When Eric Tetler's insurance broker told him the health care premiums for his small business were going up 19% in 2014, Tetler feared he'd have to send his employees to the new health insurance exchange to buy their own coverage.
That was with a Dec. 1 renewal date, which meant the plan wouldn't have to comply with the major provisions of the Affordable Care Act, which take effect Jan. 1. He could have moved his renewal to Jan. 1 so the policy would be ACA-compliant, but that would have meant a 29% increase, says his broker, Tom Harte. Tetler's recycling and refining company, which employs more than 50 people, won't be required to provide an ACA-compliant plan until 2015.
Tetler stuck with his Dec. 1 date, sent his father and father-in-law - the company's founder, no less - to Medicare and raised employees' deductibles by $1,000 a year. That kept his premium about the same as this year's.
But his employees won't benefit from the ACA provisions that take effect Jan. 1, such as fully covered physicals. Tetler has mixed feelings about that. He sees benefits to what the ACA aims to accomplish, but thinks it comes at too steep a cost.
"Even though I may be for health reform in some manner, this is all wrong," says Tetler, president of Windfield Alloy in Atkinson, N.H. "At some point as a company owner, I will need to say no more and drop our health plan altogether and be confronted with losing valuable employees."
Most of the big changes required under ACA will happen in 2014, but insurance plans have had to comply gradually since the law's 2010 passage. Most notably, insurers now must allow people to include children up to age 26 on their plans and drop any caps on lifetime benefits.
Many small businesses remain in the dark about how the ACA affects them, however. When asked this year if their insurers had changed their small business' benefit package because of the law, 22% of 604 companies queried said they hadn't, and 34% said they didn't know, according to a report from the independent research organization NORC at the University of Chicago.
They aren't likely to miss the big changes coming next year for ACA-compliant plans. What will be different next month: Insurers will be prohibited from refusing to cover people with pre-existing conditions, charging them more or delaying their coverage. Plans will also be required to cover certain "essential health benefits" and fully cover preventive care.
"All of those things may be wonderful, but they're adding to costs," says Nancy Taylor, a health care lawyer with the Greenberg Traurig law firm, who represents business clients.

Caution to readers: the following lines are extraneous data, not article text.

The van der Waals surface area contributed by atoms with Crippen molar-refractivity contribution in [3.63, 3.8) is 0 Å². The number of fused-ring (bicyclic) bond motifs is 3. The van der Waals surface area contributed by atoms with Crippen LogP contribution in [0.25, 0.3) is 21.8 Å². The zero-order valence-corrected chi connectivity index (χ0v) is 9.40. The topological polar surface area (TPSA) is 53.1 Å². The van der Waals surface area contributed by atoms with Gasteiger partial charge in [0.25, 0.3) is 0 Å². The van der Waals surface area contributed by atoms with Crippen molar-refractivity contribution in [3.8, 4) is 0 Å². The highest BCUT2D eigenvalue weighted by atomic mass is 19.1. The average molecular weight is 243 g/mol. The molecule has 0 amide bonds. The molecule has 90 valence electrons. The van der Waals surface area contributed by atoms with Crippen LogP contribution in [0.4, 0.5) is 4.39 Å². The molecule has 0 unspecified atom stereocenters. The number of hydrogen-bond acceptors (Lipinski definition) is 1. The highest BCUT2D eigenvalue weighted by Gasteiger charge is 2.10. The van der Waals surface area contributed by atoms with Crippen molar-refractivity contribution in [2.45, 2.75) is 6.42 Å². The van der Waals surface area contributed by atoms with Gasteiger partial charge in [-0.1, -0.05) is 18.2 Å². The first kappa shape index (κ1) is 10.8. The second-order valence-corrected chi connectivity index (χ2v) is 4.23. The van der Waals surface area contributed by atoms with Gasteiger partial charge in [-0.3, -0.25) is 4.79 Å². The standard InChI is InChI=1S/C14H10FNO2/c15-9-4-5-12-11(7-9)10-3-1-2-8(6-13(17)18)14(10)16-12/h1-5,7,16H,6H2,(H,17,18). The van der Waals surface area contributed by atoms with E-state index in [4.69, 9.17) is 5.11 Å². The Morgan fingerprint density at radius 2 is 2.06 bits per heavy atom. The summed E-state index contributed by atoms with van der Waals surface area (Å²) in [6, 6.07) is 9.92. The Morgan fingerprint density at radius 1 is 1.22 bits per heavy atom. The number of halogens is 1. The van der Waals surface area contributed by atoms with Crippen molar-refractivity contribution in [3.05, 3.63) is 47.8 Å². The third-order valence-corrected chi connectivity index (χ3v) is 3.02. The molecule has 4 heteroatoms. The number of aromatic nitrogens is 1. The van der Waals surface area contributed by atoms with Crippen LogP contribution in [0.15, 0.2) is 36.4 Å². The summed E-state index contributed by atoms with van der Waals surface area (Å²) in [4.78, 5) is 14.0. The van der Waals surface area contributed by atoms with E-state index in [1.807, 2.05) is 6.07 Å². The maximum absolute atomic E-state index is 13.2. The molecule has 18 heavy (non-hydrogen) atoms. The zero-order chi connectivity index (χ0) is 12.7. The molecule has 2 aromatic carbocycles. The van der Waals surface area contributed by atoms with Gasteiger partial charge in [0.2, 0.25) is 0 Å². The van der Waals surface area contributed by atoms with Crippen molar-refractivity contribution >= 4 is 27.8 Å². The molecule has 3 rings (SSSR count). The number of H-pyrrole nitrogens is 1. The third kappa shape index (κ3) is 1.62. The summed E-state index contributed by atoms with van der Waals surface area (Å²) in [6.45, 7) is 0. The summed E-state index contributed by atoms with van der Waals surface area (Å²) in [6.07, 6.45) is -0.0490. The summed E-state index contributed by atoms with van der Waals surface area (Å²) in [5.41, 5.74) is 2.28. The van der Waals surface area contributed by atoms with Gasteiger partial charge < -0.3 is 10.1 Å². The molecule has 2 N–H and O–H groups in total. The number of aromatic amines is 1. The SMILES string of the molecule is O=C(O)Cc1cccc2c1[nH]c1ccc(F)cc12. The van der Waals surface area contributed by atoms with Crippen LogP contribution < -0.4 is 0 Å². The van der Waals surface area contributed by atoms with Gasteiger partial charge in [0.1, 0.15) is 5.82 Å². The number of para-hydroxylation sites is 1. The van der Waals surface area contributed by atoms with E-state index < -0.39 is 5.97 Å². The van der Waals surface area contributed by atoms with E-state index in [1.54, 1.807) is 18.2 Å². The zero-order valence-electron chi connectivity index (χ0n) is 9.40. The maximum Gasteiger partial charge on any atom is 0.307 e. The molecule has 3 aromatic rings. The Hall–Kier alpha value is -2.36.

Proponents of the law, however, say the ACA-compliant plans that consumers and small businesses are buying are far better plans than what they've had, and they're worth extra money. Besides, they say, even higher premiums can still mean lower total costs when new mandatory provisions for care are considered.
"Most consumers will be able to find a better deal in the marketplace than their current plan, with better coverage and lower out-of-pocket costs," says Joanne Peters, spokeswoman for the Department of Health and Human Services.
Here's a closer look at the new provisions that ACA-compliant insurance plans will have Jan. 1:
Pre-existing conditions: Under current law, employers can delay group plan coverage for nine months to workers with pre-existing conditions, says Taylor. That will no longer be allowed in January. People with pre-existing health conditions also won't have to worry about being denied insurance. Before the ACA, someone with cancer or mental health problems, for example, often was unable to find affordable health insurance. Some couldn't find any insurer to cover them.
Most employers didn't delay coverage, "but some employers did," says Taylor. "If you're buying fully insured (plans) for employees, one person with a really serious health condition can create some cost problems."
Essential health benefits: States can go further than ACA mandates in requiring insurance plans to have at least the same benefits as a "benchmark" plan they choose. In January, all plans will have to include coverage for maternity and newborn care, prescription drugs, services at ambulatory facilities, hospitalization, mental health and substance use disorder services, rehabilitative services, lab work, preventive and wellness care, chronic disease management, and pediatric dental and vision care. About 68 million people are expected to use those services once the law is fully implemented.
That's a big change: HHS has estimated that 62% of those with individual insurance policies don't have maternity coverage, and nearly 20% lack mental health service coverage.
Fully covered preventive care: Doctor visits for procedures such as blood work, physicals and colonoscopies have to be covered fully with no co-pays or cost sharing. One of law's goals is to limit frivolous medical visits and treatment for ailments that could have been caught earlier.
How small businesses and insurers adjust to the ACA remains to be seen. Jon Gabel, co-author of the NORC report, says the ACA discourages large rate increases by requiring a federal review of increases above 10%. Besides, he says, small businesses and their brokers can often negotiate far lower rates than those first quoted. That's what Tetler learned, but in his case, it took a non-ACA plan to reach a cost he could afford.
Tetler says he has to offer health insurance to stay competitive. He will only be able to pay 60% of his employees' premium costs for 2014 (down from 80%) and expects that to drop to 50% and maybe 25% due to expected increases. But he'll do all he can to keep offering insurance.
"I feel a little obligated to make sure everyone's OK," he says.
By Jayne O'Donnell